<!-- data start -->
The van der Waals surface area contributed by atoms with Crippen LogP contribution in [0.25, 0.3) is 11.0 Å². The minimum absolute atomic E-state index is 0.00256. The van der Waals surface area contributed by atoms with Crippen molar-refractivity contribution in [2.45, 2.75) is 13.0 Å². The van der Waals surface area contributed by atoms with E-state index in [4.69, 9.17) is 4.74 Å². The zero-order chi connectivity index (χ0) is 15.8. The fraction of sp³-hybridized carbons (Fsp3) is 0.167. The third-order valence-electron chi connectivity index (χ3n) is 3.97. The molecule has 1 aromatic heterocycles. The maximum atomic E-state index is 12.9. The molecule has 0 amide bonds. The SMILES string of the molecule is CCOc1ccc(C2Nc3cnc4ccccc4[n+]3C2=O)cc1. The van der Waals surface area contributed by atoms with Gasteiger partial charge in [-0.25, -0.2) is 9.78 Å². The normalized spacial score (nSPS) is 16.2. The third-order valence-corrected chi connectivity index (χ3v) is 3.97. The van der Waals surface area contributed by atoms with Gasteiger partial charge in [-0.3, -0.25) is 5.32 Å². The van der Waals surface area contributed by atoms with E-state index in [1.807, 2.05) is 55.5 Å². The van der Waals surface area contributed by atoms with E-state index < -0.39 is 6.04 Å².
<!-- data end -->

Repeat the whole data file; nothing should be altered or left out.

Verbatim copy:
The van der Waals surface area contributed by atoms with Crippen LogP contribution in [0.25, 0.3) is 11.0 Å². The minimum absolute atomic E-state index is 0.00256. The van der Waals surface area contributed by atoms with Crippen molar-refractivity contribution in [2.45, 2.75) is 13.0 Å². The van der Waals surface area contributed by atoms with E-state index in [4.69, 9.17) is 4.74 Å². The zero-order chi connectivity index (χ0) is 15.8. The fraction of sp³-hybridized carbons (Fsp3) is 0.167. The third-order valence-electron chi connectivity index (χ3n) is 3.97. The molecule has 1 aromatic heterocycles. The maximum atomic E-state index is 12.9. The molecule has 0 amide bonds. The SMILES string of the molecule is CCOc1ccc(C2Nc3cnc4ccccc4[n+]3C2=O)cc1. The van der Waals surface area contributed by atoms with Gasteiger partial charge in [-0.25, -0.2) is 9.78 Å². The normalized spacial score (nSPS) is 16.2. The third-order valence-corrected chi connectivity index (χ3v) is 3.97. The van der Waals surface area contributed by atoms with Gasteiger partial charge in [-0.3, -0.25) is 5.32 Å². The van der Waals surface area contributed by atoms with E-state index in [1.807, 2.05) is 55.5 Å². The van der Waals surface area contributed by atoms with E-state index < -0.39 is 6.04 Å².